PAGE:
Channel Carves Out a Role in IoT World
(Pictured above: Avnet’s Lou Lutostanski on stage at IoT World in Santa Clara, California, May 15, 2018.)
IOT WORLD — A giant tech storm called the internet of things (IoT) has been building off the coast of commercial and industrial markets, and now it’s finally looking to make landfall. At least this was the theme at IoT World in Silicon Valley this week.
For systems integrators, high margins await those that can help companies get ahead.
“There was a lot of interest in industrial IoT at this year’s event,” says Terje Gloerstad, CTO at AuthorityData, an IoT integrator specializing in the insurance industry. “That’s where you’ll see the big contracts, long-term deployments, where most of the money is going to be made.”
Signs of a maturing industrial IoT market came into sharp focus during the wee morning of the first full day at IoT World. That’s when Charles Reed Anderson & Associates, an IoT advisory services firm, unveiled its latest research showing that senior managers (just below the C-suite) are starting to see what IoT can do for them.
Charles Reed Anderson found that only 14 percent of executives say lack of senior management support is their top IoT implementation challenge; in years past, this was often cited as the biggest hurdle, Gloerstad says.
In fact, the IoT landscape is littered with failed pilot projects that didn’t have senior management buy-in — that is, many were funded by the innovation team, not the line-of-business executive with profit-and-loss responsibility.
“The C-suite is maybe nine months to a year ahead of the rest of the company,” Gloerstad says. “But you’re starting to see use cases with clear value propositions, ROI on implementations, maturing market vendors, and senior management starting to understand the value that IoT can bring.”
In another sign of maturing times, U.S. companies have turned their gaze from sexy hardware to serious analytics. They’ve figured out that IoT isn’t about the connected device so much as the data, analytics and insights gained from it.
Compare this to their Asian counterparts that lag behind.
In an Ecosystm and Charles Reed Anderson survey on the preferred IoT partner for future projects, nearly one-third (32 percent) of U.S. executives chose analytics vendors. When including Asian executives, that number was only 18 percent. Ten percent of U.S. executives surveyed chose hardware vendors, but that number was 21 percent when Asian execs were included.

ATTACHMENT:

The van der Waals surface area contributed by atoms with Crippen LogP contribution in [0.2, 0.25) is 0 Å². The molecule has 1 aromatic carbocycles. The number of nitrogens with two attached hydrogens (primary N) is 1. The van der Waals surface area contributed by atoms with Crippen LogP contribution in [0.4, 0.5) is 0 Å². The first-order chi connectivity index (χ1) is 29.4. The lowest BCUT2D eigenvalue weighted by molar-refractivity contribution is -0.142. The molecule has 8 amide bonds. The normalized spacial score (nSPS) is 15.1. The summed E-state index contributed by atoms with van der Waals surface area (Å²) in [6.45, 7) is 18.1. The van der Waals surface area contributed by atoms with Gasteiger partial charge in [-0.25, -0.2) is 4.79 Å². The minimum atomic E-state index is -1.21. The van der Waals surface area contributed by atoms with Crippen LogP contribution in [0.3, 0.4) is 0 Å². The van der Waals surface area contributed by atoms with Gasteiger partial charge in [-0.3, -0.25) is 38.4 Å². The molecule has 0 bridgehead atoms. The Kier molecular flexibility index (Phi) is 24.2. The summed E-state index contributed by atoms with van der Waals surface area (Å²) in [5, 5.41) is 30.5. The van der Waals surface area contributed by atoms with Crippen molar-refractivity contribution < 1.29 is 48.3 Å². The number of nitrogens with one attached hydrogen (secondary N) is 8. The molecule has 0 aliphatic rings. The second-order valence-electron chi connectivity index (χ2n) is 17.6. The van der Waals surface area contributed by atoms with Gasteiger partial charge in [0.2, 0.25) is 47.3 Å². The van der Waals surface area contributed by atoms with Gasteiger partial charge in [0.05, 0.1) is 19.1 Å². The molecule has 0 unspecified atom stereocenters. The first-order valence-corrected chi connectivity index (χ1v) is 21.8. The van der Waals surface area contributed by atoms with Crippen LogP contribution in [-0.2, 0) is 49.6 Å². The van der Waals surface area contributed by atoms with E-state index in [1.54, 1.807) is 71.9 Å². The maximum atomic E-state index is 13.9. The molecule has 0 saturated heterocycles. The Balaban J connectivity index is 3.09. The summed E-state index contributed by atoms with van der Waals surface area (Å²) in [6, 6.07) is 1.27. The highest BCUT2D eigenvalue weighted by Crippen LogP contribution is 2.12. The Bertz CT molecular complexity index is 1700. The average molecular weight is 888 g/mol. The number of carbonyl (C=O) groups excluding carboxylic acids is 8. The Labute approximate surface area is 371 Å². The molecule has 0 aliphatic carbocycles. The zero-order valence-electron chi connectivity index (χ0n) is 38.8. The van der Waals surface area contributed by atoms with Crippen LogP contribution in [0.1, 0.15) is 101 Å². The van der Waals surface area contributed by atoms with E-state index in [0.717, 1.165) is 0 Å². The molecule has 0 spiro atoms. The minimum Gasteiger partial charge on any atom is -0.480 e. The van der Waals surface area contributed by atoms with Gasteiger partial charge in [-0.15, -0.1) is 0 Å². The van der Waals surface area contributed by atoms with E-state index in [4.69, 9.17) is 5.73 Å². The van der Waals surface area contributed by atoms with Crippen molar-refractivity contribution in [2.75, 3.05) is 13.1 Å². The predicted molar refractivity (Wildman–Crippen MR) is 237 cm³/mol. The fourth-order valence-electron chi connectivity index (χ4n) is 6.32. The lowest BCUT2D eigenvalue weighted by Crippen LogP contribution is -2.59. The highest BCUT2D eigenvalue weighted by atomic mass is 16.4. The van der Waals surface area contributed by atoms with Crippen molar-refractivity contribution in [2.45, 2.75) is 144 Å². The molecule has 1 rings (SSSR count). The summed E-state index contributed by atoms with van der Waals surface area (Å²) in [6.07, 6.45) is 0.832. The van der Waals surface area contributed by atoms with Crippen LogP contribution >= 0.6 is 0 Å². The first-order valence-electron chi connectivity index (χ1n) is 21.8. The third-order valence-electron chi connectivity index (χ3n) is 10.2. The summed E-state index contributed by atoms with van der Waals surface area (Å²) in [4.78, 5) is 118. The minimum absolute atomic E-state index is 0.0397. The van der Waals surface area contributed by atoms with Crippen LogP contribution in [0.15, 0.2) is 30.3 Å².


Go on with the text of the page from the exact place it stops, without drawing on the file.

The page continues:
“A lot of insurance companies wanted to talk directly to the hardware vendors, but it’s the small piece of the solution,” Gloerstad says. “This change from a hardware focus to data and analytics shows that there’s some maturity going on in the market. Customers are starting to look at the right things.”
Channel companies can ride the maturity curve; in fact, more than half (57 percent) of executives in the Charles Reed Anderson survey said their top IoT implementation challenge was vendor integration, followed closely by cybersecurity and privacy (56 percent), and upfront costs (56 percent).
An IoT project has many moving parts and practically screams out for a systems integrator to put it together. Armed with existing vendor relationships and a battle-tested methodology, integrators can act quickly and reliably in every phase of the project
Most of all, they can be the voice of reason in a sea of complexity.
“A lot of people talk about the fact that IoT takes 10-20 people for a full implementation,” says Lou Lutostanski, vice president of IoT at Avnet, speaking at IoT World. “The more people involved in the implementation, the riskier the proposition.”
Lutostanski says a channel partner heading an IoT project can consistently answer some of the biggest questions: What’s the value proposition? How does it flow through the whole system? What is everybody’s roles? How does margin get assigned?
However, not everything at IoT World painted a rosy future.
Among Charles Reed Anderson research, Gloerstad saw a stat that raised his eyebrow. Only 12 percent of IoT initiatives involve end users as stakeholders; the end user in this case is not the C-suite executive nor the senior manager, but the actual user.
Without the end user, an industrial IoT project can quickly derail.
For instance, in a smart building, the end user is the building manager who receives an alert that a water leak has been detected on the fifth floor. Does the building manager have enough information about the location and nature of the leak – is the leak in a bathroom? – to call the right person to fix the leak?
“In this scenario, it can be very valuable to get the building manager involved,” Gloerstad says. “But most of this is technical people talking to technical people, with very little involvement from the end user. That’s pretty scary.”